Wolf spider babies!

LeonExotic

Arachnopeon
Joined
May 2, 2017
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27
I don't know if I have posted here about the wolf spider I caught a month or two ago, but that happened. It turned out that she was gravid and has been in her burrow with the egg sac for some time...until this morning. When I went to check on her she was standing out in the open with tons of little babies on her back!
20170614_063534.jpg

I'm not really sure what to do with these babies right now. I'm also a bit worried about escape because I'm pretty sure they can get through the vent holes which are only 3 or so inches from the substrate.

Should I try to desperate the babies from mom at some point? Do I need to worry about escape, or will they grow fairly quickly?
 

darkness975

dream reaper
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Aug 31, 2012
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I don't know if I have posted here about the wolf spider I caught a month or two ago, but that happened. It turned out that she was gravid and has been in her burrow with the egg sac for some time...until this morning. When I went to check on her she was standing out in the open with tons of little babies on her back!
View attachment 243282

I'm not really sure what to do with these babies right now. I'm also a bit worried about escape because I'm pretty sure they can get through the vent holes which are only 3 or so inches from the substrate.

Should I try to desperate the babies from mom at some point? Do I need to worry about escape, or will they grow fairly quickly?
You should post this in the True Spiders & other Arachnids Forum. http://arachnoboards.com/forums/true-spiders-other-arachnids.12/

You don't want to try and remove them yourself - let them come off on their own.

They are likely able to get through your vent holes. I would place the Enclosure inside of another one with smaller holes.

I thought I remember reading somewhere that Lycosidae are unable to climb smooth glass/plastic. I never experimented with this myself but it may give you some peace of mind if it turns out they can't. It'll be easier to keep track of them.
 

Nightstalker47

Arachnoking
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Jul 2, 2016
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2,611
I'm pretty sure they will wander off on their own when ready, I caught a nice wolf spider species once and it also produced a sac, eventually all the babies came out and stayed with the mother.

I released the mother and slings shortly thereafter so I don't know how fast they grow, although I'm sure it's pretty fast. If your worried they can escape I would do what darkness suggested, place them in a larger container with smaller holes. Do you plan on keeping them? I would keep a sling or two and release the rest back into their natural habitat.
 

Ddannison

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May 9, 2016
Messages
22
You should post this in the True Spiders & other Arachnids Forum. http://arachnoboards.com/forums/true-spiders-other-arachnids.12/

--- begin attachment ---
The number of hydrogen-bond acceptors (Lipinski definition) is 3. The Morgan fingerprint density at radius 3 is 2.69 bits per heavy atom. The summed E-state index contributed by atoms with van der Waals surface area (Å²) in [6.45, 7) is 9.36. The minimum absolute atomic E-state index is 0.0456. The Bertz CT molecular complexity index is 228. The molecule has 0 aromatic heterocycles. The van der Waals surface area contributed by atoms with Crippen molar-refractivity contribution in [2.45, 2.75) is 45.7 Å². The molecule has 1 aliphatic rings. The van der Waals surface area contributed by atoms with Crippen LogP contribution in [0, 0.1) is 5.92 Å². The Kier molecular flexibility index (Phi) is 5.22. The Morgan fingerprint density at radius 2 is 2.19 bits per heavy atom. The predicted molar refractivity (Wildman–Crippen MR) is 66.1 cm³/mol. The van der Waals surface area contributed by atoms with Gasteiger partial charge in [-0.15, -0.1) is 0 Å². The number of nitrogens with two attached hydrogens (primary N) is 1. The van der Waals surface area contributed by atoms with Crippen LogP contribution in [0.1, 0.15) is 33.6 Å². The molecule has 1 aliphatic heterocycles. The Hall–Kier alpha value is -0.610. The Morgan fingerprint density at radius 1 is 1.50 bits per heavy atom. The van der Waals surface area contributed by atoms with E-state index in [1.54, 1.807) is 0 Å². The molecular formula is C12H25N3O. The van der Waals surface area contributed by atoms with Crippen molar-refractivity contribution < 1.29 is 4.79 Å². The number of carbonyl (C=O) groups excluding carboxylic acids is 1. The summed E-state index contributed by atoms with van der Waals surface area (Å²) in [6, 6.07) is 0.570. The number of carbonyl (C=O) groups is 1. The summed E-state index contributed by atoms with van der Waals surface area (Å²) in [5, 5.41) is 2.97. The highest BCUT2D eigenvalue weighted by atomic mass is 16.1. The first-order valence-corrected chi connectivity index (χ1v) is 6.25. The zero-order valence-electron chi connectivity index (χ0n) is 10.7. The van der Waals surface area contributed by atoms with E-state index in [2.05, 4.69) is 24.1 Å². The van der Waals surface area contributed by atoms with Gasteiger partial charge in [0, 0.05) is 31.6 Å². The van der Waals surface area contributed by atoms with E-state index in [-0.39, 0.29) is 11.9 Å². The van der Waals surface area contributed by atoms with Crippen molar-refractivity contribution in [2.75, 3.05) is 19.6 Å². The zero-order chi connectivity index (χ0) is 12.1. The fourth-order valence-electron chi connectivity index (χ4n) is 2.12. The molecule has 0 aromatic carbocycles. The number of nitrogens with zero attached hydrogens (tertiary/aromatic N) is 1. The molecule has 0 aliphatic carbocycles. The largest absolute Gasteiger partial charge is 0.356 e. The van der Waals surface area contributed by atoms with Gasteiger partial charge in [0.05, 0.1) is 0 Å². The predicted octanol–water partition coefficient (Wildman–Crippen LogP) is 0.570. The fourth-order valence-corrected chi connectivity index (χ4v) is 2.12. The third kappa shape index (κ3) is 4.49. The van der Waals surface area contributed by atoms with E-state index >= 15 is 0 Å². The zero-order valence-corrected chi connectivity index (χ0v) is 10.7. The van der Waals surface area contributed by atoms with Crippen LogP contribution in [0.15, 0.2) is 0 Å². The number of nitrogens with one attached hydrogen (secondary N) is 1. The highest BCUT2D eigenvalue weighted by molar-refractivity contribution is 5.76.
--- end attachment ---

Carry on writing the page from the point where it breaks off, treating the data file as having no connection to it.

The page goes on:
You don't want to try and remove them yourself - let them come off on their own.

They are likely able to get through your vent holes. I would place the Enclosure inside of another one with smaller holes.

I thought I remember reading somewhere that Lycosidae are unable to climb smooth glass/plastic. I never experimented with this myself but it may give you some peace of mind if it turns out they can't. It'll be easier to keep track of them.
I just had a tiny Lycosidae eggsac hatch and the newborn babies can climb smooth surfaces quite well.
 

chanda

Arachnoking
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Jun 27, 2010
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2,060
They absolutely can climb smooth glass or plastic and they can fit through the tiniest ventilation holes. Even Vaseline on the glass doesn't really slow them down - I've tried. Because the mother was locally wild-caught, you can safely release any excess babies back into the wild once they've left the mother's back. That's what I've done in the past when I've had wolf spiders that turned out to be gravid. I kept a few of the babies to raise, gave a few to friends, and released the rest. You don't need to separate them from the mother - they will leave on their own when they are ready. To prevent escapes, you could try stretching some fine mesh fabric over the ventilation holes and taping it down - and watch for escapees when you open the cage to feed or water mom.
 

LeonExotic

Arachnopeon
Joined
May 2, 2017
Messages
27
Thanks for the help guys. I may just release them all after they leave her back. I was considering keeping some but they're so tiny I can barely see them. I'm good with my one big one :)
 

Ungoliant

Malleus Aranearum
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Mar 7, 2012
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Wolf spiderlings ride on their mother's back until their first molt (a few days to a week), at which point they disperse to fend for themselves.


Thanks for the help guys. I may just release them all after they leave her back. I was considering keeping some but they're so tiny I can barely see them. I'm good with my one big one :)
The easiest way to do this is to rehouse mom once the slings have separated and then gently lay out the old substrate in your yard (assuming this is a native species). Otherwise, trying to find and extract each sling would be a real chore.
 

Crone Returns

Arachnoangel
Joined
Mar 22, 2016
Messages
990
My mama wolf had a whole herd of kids on her back. I had to speak sternly to them after they dispersed, remind them that I'm not their mother!! Quit climbing on me!
But they're sooo cute lol.
 
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